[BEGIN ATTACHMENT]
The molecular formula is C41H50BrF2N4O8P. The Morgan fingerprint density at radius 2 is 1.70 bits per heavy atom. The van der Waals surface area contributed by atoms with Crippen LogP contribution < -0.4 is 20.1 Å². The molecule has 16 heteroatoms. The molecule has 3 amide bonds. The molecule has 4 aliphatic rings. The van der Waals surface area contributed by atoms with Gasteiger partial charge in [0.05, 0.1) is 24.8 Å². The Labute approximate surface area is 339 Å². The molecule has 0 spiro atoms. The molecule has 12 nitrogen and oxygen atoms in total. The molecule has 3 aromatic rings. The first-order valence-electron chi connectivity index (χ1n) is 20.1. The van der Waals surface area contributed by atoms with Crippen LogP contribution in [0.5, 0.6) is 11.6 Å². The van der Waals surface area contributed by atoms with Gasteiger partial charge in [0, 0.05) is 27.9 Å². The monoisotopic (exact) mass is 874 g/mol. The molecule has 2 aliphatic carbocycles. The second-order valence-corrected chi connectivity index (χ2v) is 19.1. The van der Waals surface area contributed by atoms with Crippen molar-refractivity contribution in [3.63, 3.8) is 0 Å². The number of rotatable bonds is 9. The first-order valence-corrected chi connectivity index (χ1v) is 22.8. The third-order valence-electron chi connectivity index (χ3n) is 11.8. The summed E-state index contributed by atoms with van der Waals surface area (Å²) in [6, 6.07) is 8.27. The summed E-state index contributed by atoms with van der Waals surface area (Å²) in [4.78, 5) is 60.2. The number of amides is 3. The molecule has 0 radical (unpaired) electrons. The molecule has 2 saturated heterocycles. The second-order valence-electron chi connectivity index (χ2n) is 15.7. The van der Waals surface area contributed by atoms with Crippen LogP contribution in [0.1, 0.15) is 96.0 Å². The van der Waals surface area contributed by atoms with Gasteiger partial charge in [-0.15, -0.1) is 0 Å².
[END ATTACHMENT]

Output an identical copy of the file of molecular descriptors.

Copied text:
The molecular formula is C41H50BrF2N4O8P. The Morgan fingerprint density at radius 2 is 1.70 bits per heavy atom. The van der Waals surface area contributed by atoms with Crippen LogP contribution < -0.4 is 20.1 Å². The molecule has 16 heteroatoms. The molecule has 3 amide bonds. The molecule has 4 aliphatic rings. The van der Waals surface area contributed by atoms with Gasteiger partial charge in [0.05, 0.1) is 24.8 Å². The Labute approximate surface area is 339 Å². The molecule has 0 spiro atoms. The molecule has 12 nitrogen and oxygen atoms in total. The molecule has 3 aromatic rings. The first-order valence-electron chi connectivity index (χ1n) is 20.1. The van der Waals surface area contributed by atoms with Crippen LogP contribution in [0.5, 0.6) is 11.6 Å². The van der Waals surface area contributed by atoms with Gasteiger partial charge in [0, 0.05) is 27.9 Å². The monoisotopic (exact) mass is 874 g/mol. The molecule has 2 aliphatic carbocycles. The second-order valence-corrected chi connectivity index (χ2v) is 19.1. The van der Waals surface area contributed by atoms with Crippen molar-refractivity contribution in [3.63, 3.8) is 0 Å². The number of rotatable bonds is 9. The first-order valence-corrected chi connectivity index (χ1v) is 22.8. The third-order valence-electron chi connectivity index (χ3n) is 11.8. The summed E-state index contributed by atoms with van der Waals surface area (Å²) in [6, 6.07) is 8.27. The summed E-state index contributed by atoms with van der Waals surface area (Å²) in [4.78, 5) is 60.2. The number of amides is 3. The molecule has 0 radical (unpaired) electrons. The molecule has 2 saturated heterocycles. The second-order valence-electron chi connectivity index (χ2n) is 15.7. The van der Waals surface area contributed by atoms with Crippen LogP contribution in [0.1, 0.15) is 96.0 Å². The van der Waals surface area contributed by atoms with Gasteiger partial charge in [-0.15, -0.1) is 0 Å².